top of page

Speeds and Feeds

Speeds (rpm) and Feeds (feed per tooth) are an important part of getting the most of your machine and your tools. Many factors have to be considered when selecting starting feeds and speeds. The following are general guidelines based on my experiences with the tools we sell.


Generally aluminum is a very forgiving material when it comes to feeds and speeds. Milling is by its very nature always an interrupted cut so chip control is not a concern. Turning can be very sensitive to small changes in feeds and speeds. Especially when performing boring operations.

Tri fly

Generally i reccomend starting rpm for the Tri Fly in aluminum to be 2500rpm Which is approximately 1300sfm (surface sped per min) And a chip load of .004-.006fpt.

Boring bar

When boring aluminum The most important factor is avoiding chip jamming in the bore. I normally bore aluminum at 600SFM and Feed .002-.0012ipt. this range is wide because boring bars come in many different sizes.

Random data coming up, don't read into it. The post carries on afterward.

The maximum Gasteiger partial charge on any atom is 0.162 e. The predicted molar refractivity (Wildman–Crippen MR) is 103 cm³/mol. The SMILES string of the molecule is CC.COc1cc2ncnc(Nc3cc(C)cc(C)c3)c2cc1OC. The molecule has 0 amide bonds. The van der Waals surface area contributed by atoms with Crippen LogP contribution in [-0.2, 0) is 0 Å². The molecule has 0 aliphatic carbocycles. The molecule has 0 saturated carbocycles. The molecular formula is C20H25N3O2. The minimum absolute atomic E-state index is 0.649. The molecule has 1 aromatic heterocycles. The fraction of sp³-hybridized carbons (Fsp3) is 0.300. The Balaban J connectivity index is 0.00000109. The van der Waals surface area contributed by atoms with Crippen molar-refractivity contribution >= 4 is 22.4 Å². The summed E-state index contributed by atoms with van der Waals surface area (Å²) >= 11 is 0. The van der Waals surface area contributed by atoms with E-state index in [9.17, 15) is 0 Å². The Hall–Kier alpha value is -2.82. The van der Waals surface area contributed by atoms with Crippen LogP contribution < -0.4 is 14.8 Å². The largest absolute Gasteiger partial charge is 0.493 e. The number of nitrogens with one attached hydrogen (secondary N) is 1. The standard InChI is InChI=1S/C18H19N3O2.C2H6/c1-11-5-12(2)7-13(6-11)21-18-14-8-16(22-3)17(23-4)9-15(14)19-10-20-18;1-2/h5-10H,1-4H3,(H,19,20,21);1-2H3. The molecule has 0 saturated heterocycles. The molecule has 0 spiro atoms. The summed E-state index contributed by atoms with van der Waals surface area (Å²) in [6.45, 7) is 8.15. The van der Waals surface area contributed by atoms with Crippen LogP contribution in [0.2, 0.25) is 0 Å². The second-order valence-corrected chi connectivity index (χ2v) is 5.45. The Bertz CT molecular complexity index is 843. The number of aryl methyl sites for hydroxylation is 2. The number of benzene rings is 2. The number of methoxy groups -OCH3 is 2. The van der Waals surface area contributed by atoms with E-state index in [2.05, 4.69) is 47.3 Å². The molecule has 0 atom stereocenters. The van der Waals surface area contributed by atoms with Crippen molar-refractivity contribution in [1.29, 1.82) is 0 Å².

Solid endmill

Solid endmills are very versatile tools capable of excellent surface finishes in aluminum. Typically I Run 800-1200sfm And adjust feed based on specific manufacturer reccomendations.


Workholding  is a very important consideration when selecting feeds and speeds. If you are not confident in your workholding having a secure grip on the material you are machining approach with caution. Likewise if material is thin areas or has large areas of unsupported material reduction of SFM is usually a good idea. If you are having issues with chatter, try reducing the surface speed and take any actions you can to improve workpiece support and stability.

You should also consider the rigidity and stability of your machine tool. Someone with a vmc such as a Haas Vf2 will be able to take much larger and faster cuts than someone with a tormach Pcnc 440. Additionally geared head knee mills such as a bridgeport series 1 will be able to take larger cuts than someone with a tormach pcnc 770.

bottom of page